Take the 2-minute tour ×
Japanese Language Stack Exchange is a question and answer site for students, teachers, and linguists wanting to discuss the finer points of the Japanese language. It's 100% free, no registration required.

In 部, the right side radical is called the large village radical.
For 陪, the left side radical is called the small village radical.

Why are their names different on different sides even though both are 阝?

share|improve this question

2 Answers 2

up vote 5 down vote accepted

They're both written as 阝, but they're simplified representations of two different kanji:

  • 邑 (7 strokes) is the full form of おおざと ("large village" おお+さと)
  • 阜 (8 strokes) is the full form of こざと ("small village" こ+さと)

As you say, 邑 always appears on the right, while 阜 always appears on the left. Often, 阜 as 阝 is referred to as 阜偏(こざとへん)--the へん at the end tells you it's in the left-side position. Likewise, 邑 as 阝 can be referred to as 邑旁(おおざとづくり), where つくり indicates the right-side position.

The customary names of 部首 are somewhat arbitrary, and they don't always communicate the meaning they lent to the kanji when they were formed, or if they do, the connection to the meaning can be quite tenuous. Still, in the case of 邑, it's called おおざと because it represents a (large) village. Let's look at a couple examples of 邑 and see for ourselves:

  • 都 ("capital, metropolis") contains 邑 written as 阝, and in modern use it bears a clear semantic connection to the original meaning. 京都 is a large village indeed!
  • 郎, on the other hand, once was a place name meaning 良 good 阝(邑) village, but is now used as a simplification of 良 good 亻 person (man). Names like 太郎 certainly have no semantic connection to "big village"!

So 邑 appears to represent large village, at least historically. 阜 on the other hand has only a loose semantic connection to "small village". Etymologically and in most kanji, it instead represents a hill or mound. It's a little more apparent in the older form, which you can see on chineseetymology.org. It has three parts arranged vertically, representing a terraced hill. Why then is it called こざと? By analogy to おおざと--the opposite of an おおざと is a こざと, and from appearances it is a 阝 written on the opposite side.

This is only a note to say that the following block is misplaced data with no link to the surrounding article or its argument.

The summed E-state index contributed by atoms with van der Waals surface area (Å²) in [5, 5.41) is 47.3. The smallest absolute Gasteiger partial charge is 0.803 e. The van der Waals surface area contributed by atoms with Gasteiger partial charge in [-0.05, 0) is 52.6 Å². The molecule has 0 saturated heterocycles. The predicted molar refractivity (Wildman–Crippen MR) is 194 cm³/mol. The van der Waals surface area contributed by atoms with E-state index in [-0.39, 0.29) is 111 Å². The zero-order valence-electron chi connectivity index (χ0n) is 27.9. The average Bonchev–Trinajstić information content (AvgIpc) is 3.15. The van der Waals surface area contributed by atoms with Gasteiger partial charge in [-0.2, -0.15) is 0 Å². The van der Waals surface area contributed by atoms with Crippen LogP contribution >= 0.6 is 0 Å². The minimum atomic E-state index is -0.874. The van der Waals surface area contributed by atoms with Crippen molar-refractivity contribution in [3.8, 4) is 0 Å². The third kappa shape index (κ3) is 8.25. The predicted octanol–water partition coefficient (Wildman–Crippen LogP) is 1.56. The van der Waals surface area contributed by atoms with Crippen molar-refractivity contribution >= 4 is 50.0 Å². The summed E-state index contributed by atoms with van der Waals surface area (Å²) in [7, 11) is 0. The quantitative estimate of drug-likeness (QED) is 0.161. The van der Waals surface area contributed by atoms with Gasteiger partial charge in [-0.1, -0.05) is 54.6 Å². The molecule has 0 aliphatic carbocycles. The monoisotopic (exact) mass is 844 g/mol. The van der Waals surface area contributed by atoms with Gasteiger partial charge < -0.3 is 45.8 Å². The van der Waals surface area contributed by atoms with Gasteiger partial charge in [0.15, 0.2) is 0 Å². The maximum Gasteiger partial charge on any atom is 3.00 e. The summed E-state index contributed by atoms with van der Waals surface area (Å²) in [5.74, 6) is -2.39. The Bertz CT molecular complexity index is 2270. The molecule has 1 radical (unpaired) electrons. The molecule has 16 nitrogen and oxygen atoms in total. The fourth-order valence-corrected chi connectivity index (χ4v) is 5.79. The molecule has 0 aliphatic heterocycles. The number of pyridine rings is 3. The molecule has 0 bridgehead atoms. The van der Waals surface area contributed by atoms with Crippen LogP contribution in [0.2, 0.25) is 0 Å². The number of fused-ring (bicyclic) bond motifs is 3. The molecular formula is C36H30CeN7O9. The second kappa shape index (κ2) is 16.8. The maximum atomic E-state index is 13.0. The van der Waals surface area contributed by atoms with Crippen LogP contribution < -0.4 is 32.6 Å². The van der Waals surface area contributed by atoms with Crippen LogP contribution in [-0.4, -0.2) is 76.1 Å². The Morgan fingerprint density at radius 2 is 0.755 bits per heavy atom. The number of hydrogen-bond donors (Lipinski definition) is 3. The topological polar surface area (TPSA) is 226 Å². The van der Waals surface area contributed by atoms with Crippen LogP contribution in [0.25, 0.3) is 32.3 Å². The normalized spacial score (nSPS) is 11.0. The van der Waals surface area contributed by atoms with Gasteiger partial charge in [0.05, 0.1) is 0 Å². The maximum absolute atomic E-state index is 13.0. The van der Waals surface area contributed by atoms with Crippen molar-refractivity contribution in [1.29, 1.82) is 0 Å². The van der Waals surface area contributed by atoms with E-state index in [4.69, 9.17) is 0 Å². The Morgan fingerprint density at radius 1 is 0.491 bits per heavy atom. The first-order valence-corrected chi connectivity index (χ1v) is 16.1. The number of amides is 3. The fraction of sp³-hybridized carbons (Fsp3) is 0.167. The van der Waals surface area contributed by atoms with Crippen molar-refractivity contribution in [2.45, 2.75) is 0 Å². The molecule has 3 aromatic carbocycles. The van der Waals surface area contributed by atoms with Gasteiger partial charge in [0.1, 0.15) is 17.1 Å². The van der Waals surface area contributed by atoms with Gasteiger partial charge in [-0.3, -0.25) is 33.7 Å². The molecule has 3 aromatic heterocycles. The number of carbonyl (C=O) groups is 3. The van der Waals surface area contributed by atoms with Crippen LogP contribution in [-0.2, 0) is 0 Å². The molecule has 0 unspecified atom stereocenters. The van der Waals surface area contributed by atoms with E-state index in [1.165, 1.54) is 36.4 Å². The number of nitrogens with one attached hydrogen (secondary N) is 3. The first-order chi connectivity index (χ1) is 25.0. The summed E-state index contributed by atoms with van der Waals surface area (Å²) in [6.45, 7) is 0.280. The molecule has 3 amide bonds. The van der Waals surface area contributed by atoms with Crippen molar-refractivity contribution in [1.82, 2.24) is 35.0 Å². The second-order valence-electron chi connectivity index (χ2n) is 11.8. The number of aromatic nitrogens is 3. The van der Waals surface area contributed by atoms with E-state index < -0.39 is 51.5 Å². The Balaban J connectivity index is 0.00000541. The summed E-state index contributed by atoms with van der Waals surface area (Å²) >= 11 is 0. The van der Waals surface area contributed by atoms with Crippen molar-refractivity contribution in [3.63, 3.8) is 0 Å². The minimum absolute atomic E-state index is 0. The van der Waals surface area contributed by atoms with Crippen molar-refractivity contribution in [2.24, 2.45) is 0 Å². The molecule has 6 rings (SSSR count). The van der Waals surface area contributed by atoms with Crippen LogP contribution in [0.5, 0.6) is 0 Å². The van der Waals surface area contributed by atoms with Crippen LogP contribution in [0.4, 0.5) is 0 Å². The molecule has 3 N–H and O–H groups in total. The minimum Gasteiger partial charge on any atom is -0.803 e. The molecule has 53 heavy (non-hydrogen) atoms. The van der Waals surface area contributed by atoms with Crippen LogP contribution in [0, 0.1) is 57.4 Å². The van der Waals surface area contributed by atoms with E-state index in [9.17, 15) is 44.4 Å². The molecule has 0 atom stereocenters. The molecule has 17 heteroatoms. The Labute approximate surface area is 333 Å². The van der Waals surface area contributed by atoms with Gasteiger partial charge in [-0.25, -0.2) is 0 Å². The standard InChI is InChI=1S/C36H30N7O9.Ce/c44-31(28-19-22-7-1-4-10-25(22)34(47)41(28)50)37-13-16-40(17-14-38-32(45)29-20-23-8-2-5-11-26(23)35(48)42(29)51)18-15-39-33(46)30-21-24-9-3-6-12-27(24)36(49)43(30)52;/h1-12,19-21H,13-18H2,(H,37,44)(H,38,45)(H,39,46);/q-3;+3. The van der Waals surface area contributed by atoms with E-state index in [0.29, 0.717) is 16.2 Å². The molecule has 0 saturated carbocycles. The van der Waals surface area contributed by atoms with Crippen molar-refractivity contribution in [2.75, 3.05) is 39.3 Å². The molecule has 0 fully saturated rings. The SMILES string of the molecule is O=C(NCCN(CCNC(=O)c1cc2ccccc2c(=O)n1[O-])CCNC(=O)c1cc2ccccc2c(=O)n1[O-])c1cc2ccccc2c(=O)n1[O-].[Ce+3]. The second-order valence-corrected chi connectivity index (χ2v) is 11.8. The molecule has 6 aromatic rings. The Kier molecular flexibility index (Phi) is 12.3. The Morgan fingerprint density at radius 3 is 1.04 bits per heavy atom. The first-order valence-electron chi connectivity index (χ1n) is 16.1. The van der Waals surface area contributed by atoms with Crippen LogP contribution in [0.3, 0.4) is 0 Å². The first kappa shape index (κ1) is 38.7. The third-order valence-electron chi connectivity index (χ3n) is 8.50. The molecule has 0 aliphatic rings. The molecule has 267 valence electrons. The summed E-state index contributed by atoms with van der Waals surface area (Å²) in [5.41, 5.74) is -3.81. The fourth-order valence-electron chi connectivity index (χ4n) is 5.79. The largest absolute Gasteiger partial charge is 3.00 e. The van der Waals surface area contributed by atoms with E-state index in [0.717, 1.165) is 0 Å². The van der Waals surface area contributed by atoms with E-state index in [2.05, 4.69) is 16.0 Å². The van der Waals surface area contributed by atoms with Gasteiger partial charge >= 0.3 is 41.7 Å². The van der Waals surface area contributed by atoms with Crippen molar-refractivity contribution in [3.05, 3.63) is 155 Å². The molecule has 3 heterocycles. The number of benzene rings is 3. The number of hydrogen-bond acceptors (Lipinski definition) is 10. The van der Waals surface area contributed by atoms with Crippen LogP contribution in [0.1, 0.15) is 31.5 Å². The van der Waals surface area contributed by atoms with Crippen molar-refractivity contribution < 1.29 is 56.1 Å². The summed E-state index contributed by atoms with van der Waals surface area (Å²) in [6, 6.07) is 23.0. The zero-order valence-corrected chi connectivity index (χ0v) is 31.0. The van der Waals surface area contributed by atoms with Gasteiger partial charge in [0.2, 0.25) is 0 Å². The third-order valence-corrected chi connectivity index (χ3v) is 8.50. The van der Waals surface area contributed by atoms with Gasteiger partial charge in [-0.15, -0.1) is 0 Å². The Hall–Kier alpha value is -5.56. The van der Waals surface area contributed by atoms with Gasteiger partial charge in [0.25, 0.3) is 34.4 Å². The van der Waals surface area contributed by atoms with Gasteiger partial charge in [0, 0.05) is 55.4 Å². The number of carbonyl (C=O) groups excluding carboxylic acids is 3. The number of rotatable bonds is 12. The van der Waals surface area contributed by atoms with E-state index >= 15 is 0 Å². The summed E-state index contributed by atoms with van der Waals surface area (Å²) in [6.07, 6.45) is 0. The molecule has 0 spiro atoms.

Let's look at some examples for 阜:

  • The kanji pair 陰陽 (いんよう, often called yin and yang in English) contain 阜 as 阝 in its literal meaning of hill; the つくり of 陽 has a 日 sun with rays shining down onto a hill, creating a light side; 陰 is the other side of that hill, with the つくり representing its shadow. The semantic connection to "hill" is clear.
  • 陣 bears a relatively strong semantic connection to the 阜 it contains as 阝; it comes from 車 vehicles drawn up around a 阝 hill → army encampment → formation/position.

So we can see the "large village" and "hill, mound" meanings clearly, even if they're sometimes obscured, and we've covered how "hill, mound" became "small village". I believe this answers your question!

One last note: in modern Japanese, you're unlikely to see the characters 邑 and 阜 in their full forms unless you're using a 漢和辞典 or talking about kanji. I developed a little mnemonic device to remember which one to turn to in my dictionary (which is 縦書き, so this won't make sense if yours is 横書き and printed left-to-right):

  • If 阝 is on the right, then it's on the right side of the dictionary (7 strokes, 邑)
  • If 阝 is on the left, then it's on the left side of the dictionary (8 strokes, 阜)

Note: in this entry I relied on Kenneth G. Henshall's A Guide to Remembering Japanese Characters as a primary source for character etymology.

share|improve this answer
    
Besides that fact that they have names that indicate their position (へん and づくり) one can remember which goes on which side from the perspective of balance of the character. It should be clear that the large 阝 needs to be on the right, because the small one would leave a large gaping hole at the lower right-hand corner. –  Earthliŋ Mar 9 '13 at 11:24

Perhaps not an answer, but the question is based on a false presumption that "even though both are 阝". While the radicals may visibly look similar, the kanji that they represent are quite different. For "big village", the character is 邑, while for "small village", the character is 阜.

As radicals, "big village" is properly written as ⾢ (U+2FA2) or ⻏ (U+2ECF). For "small village", it is ⾩ (U+2FA9) or ⻖ (U+2ED6). Notice that ⻏ (U+2ECF) and ⻖ (U+2ED6) are two entirely different characters. In Unicode, the first is called city while the second is mound radicals.

share|improve this answer
    
Do you know of a decent font which contains all radicals? –  Earthliŋ Mar 2 at 1:12
3  
@Earthliŋ You can evaluate radical font resources at alanwood.net/unicode/kangxi_radicals.html and alanwood.net/unicode/cjk_radicals_supplement.html . –  Dono Mar 2 at 1:47
    
Thank you very much! –  Earthliŋ Mar 2 at 1:51

Your Answer

 
discard

By posting your answer, you agree to the privacy policy and terms of service.

Not the answer you're looking for? Browse other questions tagged or ask your own question.